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Reclaiming the future of food and farming
Pesticide Action Network
Reclaiming the future of food and farming.
Online Action Center
Starting at Home
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The Pesticide Problem
Pesticides: The Big Picture
Lynchpin of Industrial Ag
Myths & Facts
Food & Farming Derailed
Bees in Crisis
Farmer Livelihoods At Risk
Food: Field to Fork
Human Health Harms
Around the world
Agroecology & Farming Solutions
Agroecology: Resilient & Productive
U.S. Stories from the Field
Biological pest controls: Uncle Matt's Organics
Deficit irrigation: Masumoto Family Farm
Diverse ecosystems: Terra Bella Farm
Rotational grazing: Stephanie Larsen
Urban farming in Oakland: Kosodate Farms
Global Stories from the Field
Burkina Faso: Regenerating soil
India: Irrigation & water saving
West Africa: Organic cotton & increased yields
GMOs, Pesticides & Profit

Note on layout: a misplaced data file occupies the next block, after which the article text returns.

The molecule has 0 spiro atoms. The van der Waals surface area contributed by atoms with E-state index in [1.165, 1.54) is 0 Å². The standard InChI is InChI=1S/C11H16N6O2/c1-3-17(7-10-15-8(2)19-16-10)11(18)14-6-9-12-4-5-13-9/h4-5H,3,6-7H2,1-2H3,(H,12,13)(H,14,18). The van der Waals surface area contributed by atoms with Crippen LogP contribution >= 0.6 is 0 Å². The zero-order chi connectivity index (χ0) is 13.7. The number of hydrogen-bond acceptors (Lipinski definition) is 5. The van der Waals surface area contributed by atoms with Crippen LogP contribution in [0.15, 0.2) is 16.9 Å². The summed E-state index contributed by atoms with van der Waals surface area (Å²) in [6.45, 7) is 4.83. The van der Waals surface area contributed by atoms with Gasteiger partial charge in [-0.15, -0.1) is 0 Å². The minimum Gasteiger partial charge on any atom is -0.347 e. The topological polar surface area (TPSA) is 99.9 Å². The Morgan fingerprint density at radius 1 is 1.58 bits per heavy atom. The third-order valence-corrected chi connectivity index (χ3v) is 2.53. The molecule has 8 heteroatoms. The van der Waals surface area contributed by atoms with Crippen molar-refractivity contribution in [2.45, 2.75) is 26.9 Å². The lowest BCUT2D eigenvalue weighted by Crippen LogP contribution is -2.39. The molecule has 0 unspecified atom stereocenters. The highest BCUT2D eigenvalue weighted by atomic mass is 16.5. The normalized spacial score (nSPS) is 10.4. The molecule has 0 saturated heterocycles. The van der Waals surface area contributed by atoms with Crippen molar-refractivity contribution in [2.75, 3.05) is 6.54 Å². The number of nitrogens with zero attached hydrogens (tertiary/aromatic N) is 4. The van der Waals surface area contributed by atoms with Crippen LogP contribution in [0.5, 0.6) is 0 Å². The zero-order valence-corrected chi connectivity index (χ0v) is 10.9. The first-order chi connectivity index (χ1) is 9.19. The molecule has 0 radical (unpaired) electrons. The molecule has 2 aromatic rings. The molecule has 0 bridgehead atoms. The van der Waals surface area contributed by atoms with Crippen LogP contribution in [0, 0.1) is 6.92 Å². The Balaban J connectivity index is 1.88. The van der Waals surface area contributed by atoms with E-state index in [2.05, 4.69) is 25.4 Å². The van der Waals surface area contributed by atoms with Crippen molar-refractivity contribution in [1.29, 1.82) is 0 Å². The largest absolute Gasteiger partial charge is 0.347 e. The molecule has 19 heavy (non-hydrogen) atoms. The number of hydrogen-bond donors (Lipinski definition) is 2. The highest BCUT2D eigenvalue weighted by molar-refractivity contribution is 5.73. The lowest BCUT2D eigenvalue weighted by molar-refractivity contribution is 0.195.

The Pesticide Treadmill
Corporate Science & Spin
Big Ag's Dirty Little Secret
Battling "Free Trade"
Feeding the World
Policies that Work
Stronger National Policies
Statehouses Take the Lead
Reclaiming Local Control
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Pesticide drift is a growing problem for Iowa farmers and communities.
Factsheet: Iowa Pesticide Drift
September 28 was a great day for the nation’s two million farmworkers and their families.
PAN Newsletter Fall 2015
Report: Fumigant Pesticides Put Central Coast Communities At Risk
Fumigants in California
Thank you for taking the Healthy Schools Pledge!
Healthy Schools Toolkit
For nearly a decade, PAN and our allies have pressed EPA and other regulatory agencies to act on...
PAN Newsletter Spring 2015
Pesticides and industrial chemicals can be measured in any human fluid or tissue.
The Science of Biomonitoring
Biomonitoring makes the issue of toxic chemicals very personal: we are all contaminated.
National borders mean nothing to pesticides.
Transport, Trade & Treaties
When chemicals that are designed to kill are introduced into delicately balanced ecosystems...
A neurotoxic insecticide used in the production of fruits and vegetables throughout the U.S.,...
Five multinational companies dominate the agricultural input market, and they’re in cahoots.
The importance of science for the public good is difficult to overstate.